We can use this example to how to explore the nature of equilibrium points and trajectories on phase space diagrams. The equilibrium points are the solutions of
a - bXl - cxZ = 0 (2.15) and
xl 0 (2.16) which intersects with those of
- e + fXl = 0 (2.17) and
Xz = 0 (2.18) We concentrate on the interesting equilibrium point where both solutions take a non-zero value and so ignore the axes (2.16) and (2.18). The lines (2.15) and (2.17) are shown plotted on Figure 2.16. The lines divide the positive quadrant of the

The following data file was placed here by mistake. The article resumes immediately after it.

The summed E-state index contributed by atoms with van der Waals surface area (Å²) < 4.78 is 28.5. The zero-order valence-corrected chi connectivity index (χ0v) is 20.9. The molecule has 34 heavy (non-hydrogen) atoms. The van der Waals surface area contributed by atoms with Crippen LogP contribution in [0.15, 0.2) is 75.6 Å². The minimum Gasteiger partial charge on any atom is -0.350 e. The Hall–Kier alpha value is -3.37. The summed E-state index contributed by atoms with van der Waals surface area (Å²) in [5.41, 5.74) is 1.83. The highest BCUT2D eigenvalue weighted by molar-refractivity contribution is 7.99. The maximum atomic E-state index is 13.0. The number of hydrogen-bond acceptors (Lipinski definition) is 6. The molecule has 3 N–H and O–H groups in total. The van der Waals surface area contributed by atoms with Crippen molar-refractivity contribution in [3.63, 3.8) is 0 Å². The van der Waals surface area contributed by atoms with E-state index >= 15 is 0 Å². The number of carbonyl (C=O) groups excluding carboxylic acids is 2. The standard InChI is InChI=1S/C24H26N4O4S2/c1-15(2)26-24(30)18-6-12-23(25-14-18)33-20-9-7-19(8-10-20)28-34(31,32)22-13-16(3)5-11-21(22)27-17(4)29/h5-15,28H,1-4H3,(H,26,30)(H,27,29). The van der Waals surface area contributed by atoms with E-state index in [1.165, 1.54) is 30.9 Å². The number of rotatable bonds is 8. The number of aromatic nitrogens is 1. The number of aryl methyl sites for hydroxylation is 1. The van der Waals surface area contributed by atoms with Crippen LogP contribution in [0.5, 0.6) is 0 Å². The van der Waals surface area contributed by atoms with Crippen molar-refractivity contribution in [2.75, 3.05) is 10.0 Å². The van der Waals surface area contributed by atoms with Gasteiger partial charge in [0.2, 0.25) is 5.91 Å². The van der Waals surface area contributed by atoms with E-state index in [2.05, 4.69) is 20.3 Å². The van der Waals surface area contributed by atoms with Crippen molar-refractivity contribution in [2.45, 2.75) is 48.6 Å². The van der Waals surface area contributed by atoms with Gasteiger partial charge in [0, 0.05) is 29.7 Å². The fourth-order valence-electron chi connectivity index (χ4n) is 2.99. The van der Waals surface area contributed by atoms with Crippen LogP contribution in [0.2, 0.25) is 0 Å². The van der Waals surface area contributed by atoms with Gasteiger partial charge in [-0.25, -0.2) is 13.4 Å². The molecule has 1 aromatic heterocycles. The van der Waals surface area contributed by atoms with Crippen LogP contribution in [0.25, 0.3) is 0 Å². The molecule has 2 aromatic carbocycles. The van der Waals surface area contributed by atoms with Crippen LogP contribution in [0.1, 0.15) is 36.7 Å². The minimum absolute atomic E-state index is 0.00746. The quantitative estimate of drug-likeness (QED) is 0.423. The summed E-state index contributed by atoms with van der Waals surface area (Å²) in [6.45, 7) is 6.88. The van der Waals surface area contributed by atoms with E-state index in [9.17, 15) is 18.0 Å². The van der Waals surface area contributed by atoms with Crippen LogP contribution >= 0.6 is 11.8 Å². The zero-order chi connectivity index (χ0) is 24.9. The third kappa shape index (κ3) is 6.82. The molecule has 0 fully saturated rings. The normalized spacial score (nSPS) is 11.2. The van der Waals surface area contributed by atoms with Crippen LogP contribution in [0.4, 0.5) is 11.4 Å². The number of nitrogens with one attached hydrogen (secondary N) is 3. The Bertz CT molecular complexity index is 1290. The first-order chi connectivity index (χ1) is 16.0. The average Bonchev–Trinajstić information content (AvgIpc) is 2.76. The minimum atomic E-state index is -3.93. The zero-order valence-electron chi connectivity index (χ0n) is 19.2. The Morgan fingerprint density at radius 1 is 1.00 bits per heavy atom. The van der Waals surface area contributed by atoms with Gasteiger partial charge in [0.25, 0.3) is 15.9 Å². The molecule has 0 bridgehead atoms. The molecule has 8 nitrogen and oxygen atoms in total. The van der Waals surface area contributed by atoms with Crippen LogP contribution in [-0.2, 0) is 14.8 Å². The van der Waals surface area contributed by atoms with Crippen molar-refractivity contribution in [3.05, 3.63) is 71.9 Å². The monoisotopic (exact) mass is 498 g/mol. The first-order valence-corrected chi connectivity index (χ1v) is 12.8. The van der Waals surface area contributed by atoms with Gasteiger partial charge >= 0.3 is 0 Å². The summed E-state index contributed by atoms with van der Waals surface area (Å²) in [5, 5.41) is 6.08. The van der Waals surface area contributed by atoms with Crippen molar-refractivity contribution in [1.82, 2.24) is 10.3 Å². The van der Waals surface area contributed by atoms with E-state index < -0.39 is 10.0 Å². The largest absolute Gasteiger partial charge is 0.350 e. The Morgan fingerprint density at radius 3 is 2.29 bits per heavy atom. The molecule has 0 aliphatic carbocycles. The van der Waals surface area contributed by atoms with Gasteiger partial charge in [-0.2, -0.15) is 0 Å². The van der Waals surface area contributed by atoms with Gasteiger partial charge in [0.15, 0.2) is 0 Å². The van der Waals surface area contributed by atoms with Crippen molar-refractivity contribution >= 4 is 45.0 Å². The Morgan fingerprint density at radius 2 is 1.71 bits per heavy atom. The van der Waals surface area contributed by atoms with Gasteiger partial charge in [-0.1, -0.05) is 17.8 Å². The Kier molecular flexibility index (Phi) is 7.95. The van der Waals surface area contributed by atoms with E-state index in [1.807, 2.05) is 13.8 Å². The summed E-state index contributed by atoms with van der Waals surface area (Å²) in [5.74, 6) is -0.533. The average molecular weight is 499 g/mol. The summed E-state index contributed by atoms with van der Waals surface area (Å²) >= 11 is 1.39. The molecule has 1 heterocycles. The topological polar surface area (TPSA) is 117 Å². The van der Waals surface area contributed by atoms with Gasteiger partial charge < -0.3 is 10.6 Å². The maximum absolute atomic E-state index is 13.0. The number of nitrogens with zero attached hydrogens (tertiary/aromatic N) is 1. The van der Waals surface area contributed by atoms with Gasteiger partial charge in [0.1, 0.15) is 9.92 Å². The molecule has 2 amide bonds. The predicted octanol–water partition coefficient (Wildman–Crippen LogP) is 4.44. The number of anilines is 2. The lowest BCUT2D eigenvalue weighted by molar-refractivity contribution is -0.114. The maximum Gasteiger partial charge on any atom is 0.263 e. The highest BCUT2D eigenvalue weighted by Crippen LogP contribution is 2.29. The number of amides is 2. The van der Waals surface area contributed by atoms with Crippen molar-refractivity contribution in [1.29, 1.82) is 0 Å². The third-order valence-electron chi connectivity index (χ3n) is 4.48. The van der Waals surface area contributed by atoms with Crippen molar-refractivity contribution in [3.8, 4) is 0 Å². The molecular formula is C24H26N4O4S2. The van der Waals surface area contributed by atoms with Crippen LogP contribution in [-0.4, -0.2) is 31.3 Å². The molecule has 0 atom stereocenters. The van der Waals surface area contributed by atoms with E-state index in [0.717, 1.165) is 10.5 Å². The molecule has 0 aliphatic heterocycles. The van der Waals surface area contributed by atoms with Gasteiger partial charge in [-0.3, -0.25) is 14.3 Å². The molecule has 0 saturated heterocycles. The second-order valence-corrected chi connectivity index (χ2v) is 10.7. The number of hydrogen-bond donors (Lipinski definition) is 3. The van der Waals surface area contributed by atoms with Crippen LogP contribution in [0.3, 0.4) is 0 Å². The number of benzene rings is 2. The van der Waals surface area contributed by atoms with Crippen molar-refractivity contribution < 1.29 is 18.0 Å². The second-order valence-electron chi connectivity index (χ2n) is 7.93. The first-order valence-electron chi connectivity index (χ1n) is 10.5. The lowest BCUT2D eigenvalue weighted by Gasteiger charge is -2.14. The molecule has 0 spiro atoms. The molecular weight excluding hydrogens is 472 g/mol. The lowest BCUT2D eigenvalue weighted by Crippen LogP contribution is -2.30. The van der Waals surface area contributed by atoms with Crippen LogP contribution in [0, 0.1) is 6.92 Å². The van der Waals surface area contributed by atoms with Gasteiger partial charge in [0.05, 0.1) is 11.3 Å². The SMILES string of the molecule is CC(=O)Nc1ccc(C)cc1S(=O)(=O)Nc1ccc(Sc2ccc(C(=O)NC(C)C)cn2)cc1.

state space diagram into four quadrants and the next step is to add arrows on each quadrant which show the direction of change of the variables. (This can be carried out in practice simply by calculating Xl and xz at a number of sample points: XZ/Xl then gives the gradient of the trajectory at each such point.) This is done in the figure, using information from Equation (2.13) and (2.14). These indicate the nature of a typical trajectory which is shown on part (b) of the figure: it is like that in Figure 2.1, case (b), and 'spirals in' to the equilibrium point, which is thus seen to be stable.